First of all, it’s Cathy Lee  with no change of haircut or hair color. It’s very contemporary and has some adult innuendo throughout. And Wonder Woman has pretty limited powers  mostly Kung Fu of an Amazon variety. Also, the hero is not in her recognizable classic costume, she’s in an outfit that more closely resembles a female Evel Knievel. Wonder Woman is a strong character who fights evil and looks good doing it. Crosby looks good but her acting is simply disappointing. The Shaft-like music is another cringe-worthy aspect of the film. As a side note, try counting the number of times someone uses a telephone during the film. You could make a drinking game out of it.

12. Archie: To Riverdale And Back Again (1990)

NBC

it was recently announced that The CW would be launching a new series based around Archie Comics’ Riverdale. However, for a select few, this might feel like déjà vu. Indeed, back in the early ’90s a failed TV movie was produced that was meant to serve as a pilot for a possible series.

Archie: To Riverdale And Back Again followed the titular character and his childhood pals fifteen years after graduating from Riverdale High. The concept behind the movie was to combine the long-standing familiarity of Archie from the comics with adult issues. This leads to a lot of things that you would never have seen in the comics at the time. One scene finds a scantily clad Veronica pleading for Archie to have sex with him. Another scene finds Jughead (and his son) rapping, because apparently that’s a thing that movie characters did at the time.

Overall, it’s a poor tribute to an American icon, and these characters should never have been portrayed as anything but teenagers.

11. Dr. Strange (1978)

CBS

Benedict Cumberbatch’s big-screen take on the Sorcerer Supreme will be here shortly, but, little do some fans know, the character of the oddball doctor was already played on the small screen, in a 1978 made-for-TV movie, by Peter Hooten.

Like The Incredible Hulk, CBS had hoped to launch Dr. Strange as a full-time series. In the fall of 1978, a two-hour TV movie/pilot was produced, written and directed by Philip DeGuere. The film is a marked improvement over Spider-Man Strikes Back, another low-budget turkey from Marvel. Though, that isn’t saying much.

If Marvel cinematic movies have a distinct house style, so do these 1970s television productions: Charisma-impaired leads, wooden acting, clunky writing, and special effects that can at best be called charmingly naive. However, regardless of the final result, it’s still remarkable that back in 1978 someone at CBS decided, We should make a live action Doctor Strange movie. Something that no one else has tried to do for the next thirty plus years. Let’s just hope that this time around, Dr. Stephen Strange is a little more interesting.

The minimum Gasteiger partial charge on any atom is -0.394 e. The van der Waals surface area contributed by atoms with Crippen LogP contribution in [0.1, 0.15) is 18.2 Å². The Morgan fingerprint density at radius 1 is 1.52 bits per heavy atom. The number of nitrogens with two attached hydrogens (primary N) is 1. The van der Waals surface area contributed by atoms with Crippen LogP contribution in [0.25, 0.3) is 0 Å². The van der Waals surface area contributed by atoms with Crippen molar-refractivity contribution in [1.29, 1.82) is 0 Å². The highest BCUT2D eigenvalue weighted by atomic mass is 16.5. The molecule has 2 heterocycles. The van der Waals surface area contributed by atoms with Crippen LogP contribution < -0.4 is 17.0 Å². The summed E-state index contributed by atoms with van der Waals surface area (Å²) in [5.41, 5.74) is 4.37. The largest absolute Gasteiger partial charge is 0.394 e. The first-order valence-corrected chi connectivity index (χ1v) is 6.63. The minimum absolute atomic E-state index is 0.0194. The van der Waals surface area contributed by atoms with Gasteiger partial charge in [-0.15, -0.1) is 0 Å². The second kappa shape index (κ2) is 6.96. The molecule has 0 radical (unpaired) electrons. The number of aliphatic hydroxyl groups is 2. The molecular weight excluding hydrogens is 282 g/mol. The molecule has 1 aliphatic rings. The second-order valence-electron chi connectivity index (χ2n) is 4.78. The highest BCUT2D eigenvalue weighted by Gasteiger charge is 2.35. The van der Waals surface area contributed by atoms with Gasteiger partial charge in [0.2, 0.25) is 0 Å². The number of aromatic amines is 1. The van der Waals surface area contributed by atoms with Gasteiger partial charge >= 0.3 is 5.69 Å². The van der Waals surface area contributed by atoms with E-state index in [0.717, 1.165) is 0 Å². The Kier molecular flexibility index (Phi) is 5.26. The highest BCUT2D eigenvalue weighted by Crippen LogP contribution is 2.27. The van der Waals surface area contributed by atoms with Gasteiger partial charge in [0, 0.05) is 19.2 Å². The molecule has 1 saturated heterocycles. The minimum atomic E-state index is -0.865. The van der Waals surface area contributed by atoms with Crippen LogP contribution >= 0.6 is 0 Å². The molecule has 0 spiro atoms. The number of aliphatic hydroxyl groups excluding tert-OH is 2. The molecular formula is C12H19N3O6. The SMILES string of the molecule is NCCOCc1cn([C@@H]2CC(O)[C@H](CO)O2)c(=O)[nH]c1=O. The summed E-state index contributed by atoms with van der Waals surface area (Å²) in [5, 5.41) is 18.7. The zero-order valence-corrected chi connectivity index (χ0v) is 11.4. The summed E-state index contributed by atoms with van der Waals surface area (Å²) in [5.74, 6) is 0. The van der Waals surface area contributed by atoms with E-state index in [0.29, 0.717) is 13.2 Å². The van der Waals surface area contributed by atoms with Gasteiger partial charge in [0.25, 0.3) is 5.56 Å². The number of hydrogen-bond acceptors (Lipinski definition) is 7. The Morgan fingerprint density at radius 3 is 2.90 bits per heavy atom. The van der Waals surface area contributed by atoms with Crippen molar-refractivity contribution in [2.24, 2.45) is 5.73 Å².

10. Pryde Of The X-Men (1989)

Marvel

X-Men: Pryde Of The X-Men (commonly known as Pryde Of The X-Men) was originally broadcast in 1989 on the Marvel Action Universe television block, alongside the likes of Dino-Riders and RoboCop: The Animated Series.

Narrated by X-Men co-creator Stan Lee, the pilot episode begins with Magneto making his escape from a moving military facility with the help of The White Queen (before she became known as Emma Frost). We then cut to Kitty Pryde as she makes her way to Charles Xavier’s School for Gifted Youngsters where we meet the X-Men: Cyclops, Storm, Nightcrawler, Colossus, Wolverine (who speaks with a terrible Australian accent for some reason) and, because it was the ’80s, Dazzler.

Though, there isn’t much time for pleasantries as the Brotherhood Of Mutant Terrorists (Magneto, Toad, the Blob, Pyro, Juggernaut, and the White Queen) invade the school. What follows is an epic face off between the X-Men and the Brotherhood (in outer space of all places). This forgotten late-eighties pilot showed promise but was never picked up as a series.

Although the characterizations are annoyingly overwrought (in typical Saturday morning cartoon fashion), the adaptation was very faithful to the source material. They even managed to include Lockheed, Kitty’s ridiculous pet dragon. Not a bad job, and it proves that you don’t have to extensively reinvent the comic (as was done with X-Men: Evolution) in order to make it work on the small screen. Marvel would, of course, go back to the drawing board for 1992s X-Men (The Animated Series).

9. Power Pack (1991)

NBC

Created by writer Louise Simonson and artist June Brigman; Power Pack was the first team of preteen superheroes in the Marvel Universe and the first in comics to operate without adult supervision. In 1991, following the cancellation of the original comic, Marvel developed Power Pack into a live-action show for NBCs Saturday childrens television lineup.